Novavax soars on Sanofi licensing deal to boost post-pandemic vaccine sales


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Shares in Novavax more than doubled after Sanofi struck a licensing deal worth up to $1.2bn to commercialise the struggling Covid-19 vaccine maker’s coronavirus jab and use the technology to develop its own combined shot with flu.

Novavax shares were up 130 per cent shortly after Wall Street’s opening bell on Friday to $10.30 following the announcement. The agreement also prompted the US biotech to remove a “going concern” notice that was issued a year ago and had put pressure on the stock.

The partnership strengthens Sanofi, one of the world’s largest vaccine makers by sales, in the post-pandemic Covid jab market, where pharmaceutical groups are increasingly focused on combined shots against two or more infectious diseases.

Under the agreement, Paris-based Sanofi would lead the sales push of Novavax’s Covid jab from next year in most countries and have the rights to combine the US biotech’s protein-based vaccine technology with its flu shots and other infectious disease jabs, the companies said on Friday.

Novavax will receive an upfront payment of $500mn in cash and an equity investment, and will stand to receive the remaining $700mn upon the completion of certain regulatory and development milestones.

Sanofi will take a roughly 5 per cent stake in Novavax. Novavax will also benefit from a double-digit percentage of royalties from the sales of its Covid jab as well as any combined shot using its technology, but Sanofi will take the majority of revenues.

“We’re excited by the prospect of combining Novavax’s adjuvanted Covid-19 vaccine that has shown high efficacy and favourable tolerability, with our rich portfolio of differentiated flu vaccines that have demonstrated superior protection against flu and its serious complications,” said Jean-François Toussaint, who heads Sanofi’s vaccine research and development.

Touissant said the combined shot would offer patients “enhanced convenience and protection against two serious respiratory viruses”. Sanofi had a Covid booster vaccine approved by the European Medicines Agency in 2022 but it has struggled to make a dent in the market.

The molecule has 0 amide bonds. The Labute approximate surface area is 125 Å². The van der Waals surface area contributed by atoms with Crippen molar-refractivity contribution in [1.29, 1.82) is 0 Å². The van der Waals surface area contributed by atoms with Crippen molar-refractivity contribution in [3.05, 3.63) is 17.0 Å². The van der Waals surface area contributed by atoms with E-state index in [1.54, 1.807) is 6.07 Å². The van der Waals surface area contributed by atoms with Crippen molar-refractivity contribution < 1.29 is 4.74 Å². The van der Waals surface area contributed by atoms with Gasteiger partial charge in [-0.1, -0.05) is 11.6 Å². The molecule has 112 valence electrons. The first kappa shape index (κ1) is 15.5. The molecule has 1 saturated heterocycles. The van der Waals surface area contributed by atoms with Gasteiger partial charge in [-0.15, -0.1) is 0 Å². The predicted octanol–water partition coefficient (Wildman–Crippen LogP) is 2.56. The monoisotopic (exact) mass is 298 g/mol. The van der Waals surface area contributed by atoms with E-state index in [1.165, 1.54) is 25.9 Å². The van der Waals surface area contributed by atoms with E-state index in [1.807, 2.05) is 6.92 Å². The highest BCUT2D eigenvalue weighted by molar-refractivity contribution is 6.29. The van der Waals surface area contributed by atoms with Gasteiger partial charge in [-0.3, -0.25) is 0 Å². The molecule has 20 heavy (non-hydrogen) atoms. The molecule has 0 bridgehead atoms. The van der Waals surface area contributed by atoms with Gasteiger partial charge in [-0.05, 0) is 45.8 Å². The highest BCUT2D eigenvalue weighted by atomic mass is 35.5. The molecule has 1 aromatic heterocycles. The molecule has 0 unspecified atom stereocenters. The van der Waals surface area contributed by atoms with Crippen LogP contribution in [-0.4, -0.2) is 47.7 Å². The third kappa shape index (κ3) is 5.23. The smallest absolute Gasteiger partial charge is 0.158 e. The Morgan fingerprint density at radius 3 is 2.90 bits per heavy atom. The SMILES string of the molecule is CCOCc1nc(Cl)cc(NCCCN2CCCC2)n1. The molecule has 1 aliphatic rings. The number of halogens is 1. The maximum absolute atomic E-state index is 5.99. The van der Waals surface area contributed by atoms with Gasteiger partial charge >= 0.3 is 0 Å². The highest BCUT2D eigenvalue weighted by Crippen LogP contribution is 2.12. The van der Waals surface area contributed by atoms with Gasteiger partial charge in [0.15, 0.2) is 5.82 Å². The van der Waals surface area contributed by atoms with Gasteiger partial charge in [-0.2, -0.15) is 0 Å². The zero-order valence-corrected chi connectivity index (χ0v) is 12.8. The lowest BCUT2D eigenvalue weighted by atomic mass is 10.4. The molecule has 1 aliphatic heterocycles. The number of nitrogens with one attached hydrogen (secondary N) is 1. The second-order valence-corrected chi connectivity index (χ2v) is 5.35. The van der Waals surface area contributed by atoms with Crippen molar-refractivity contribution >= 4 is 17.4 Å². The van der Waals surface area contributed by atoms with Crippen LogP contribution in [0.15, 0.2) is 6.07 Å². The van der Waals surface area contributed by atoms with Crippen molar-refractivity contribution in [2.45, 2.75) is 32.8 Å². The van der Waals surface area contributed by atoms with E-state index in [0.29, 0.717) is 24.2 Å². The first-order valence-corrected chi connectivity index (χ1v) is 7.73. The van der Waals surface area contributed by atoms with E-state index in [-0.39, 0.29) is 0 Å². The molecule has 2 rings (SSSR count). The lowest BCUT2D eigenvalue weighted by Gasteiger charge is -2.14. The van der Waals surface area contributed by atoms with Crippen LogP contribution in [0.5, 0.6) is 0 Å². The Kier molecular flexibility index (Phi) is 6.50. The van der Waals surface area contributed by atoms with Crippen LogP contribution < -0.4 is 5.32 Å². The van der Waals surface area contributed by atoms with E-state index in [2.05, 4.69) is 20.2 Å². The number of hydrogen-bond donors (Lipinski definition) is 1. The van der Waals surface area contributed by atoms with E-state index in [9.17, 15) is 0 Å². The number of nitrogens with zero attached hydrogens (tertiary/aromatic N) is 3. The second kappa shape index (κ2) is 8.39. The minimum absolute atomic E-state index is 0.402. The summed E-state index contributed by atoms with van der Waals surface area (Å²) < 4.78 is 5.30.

The licensing agreement caps a tumultuous period for Novavax, whose market value boomed to more than $40bn at the height of the pandemic, propelled by investor excitement over its Covid shot. But it has since had most of its value wiped out.

The vaccine maker has undertaken a $1.1bn cost-cutting drive in the past year to stave off a possible bankruptcy and has faced pressure from an activist investor for a board shake-up.

Novavax suffered from a series of mis-steps with the launch of its Covid vaccine, which was late to market because of a sluggish approval process. It then faced collapsing demand as governments withdrew from procurement deals.

Its vaccine, a more traditional protein-based formulation combined with an adjuvant to boost its effectiveness, has been pitched to patients as a counterpoint to mRNA jabs from BioNTech/Pfizer and Moderna that have inspired vaccine scepticism over rare side effects. But sales have lagged.

“Novavax is now in a stronger position to refocus our efforts on leveraging our technology platform and novel adjuvant,” said John Jacobs, Novavax chief executive.

Novavax will still be allowed to press ahead with the development of its combined Covid-flu shot, which is set to enter late-stage trials in the second half of this year.

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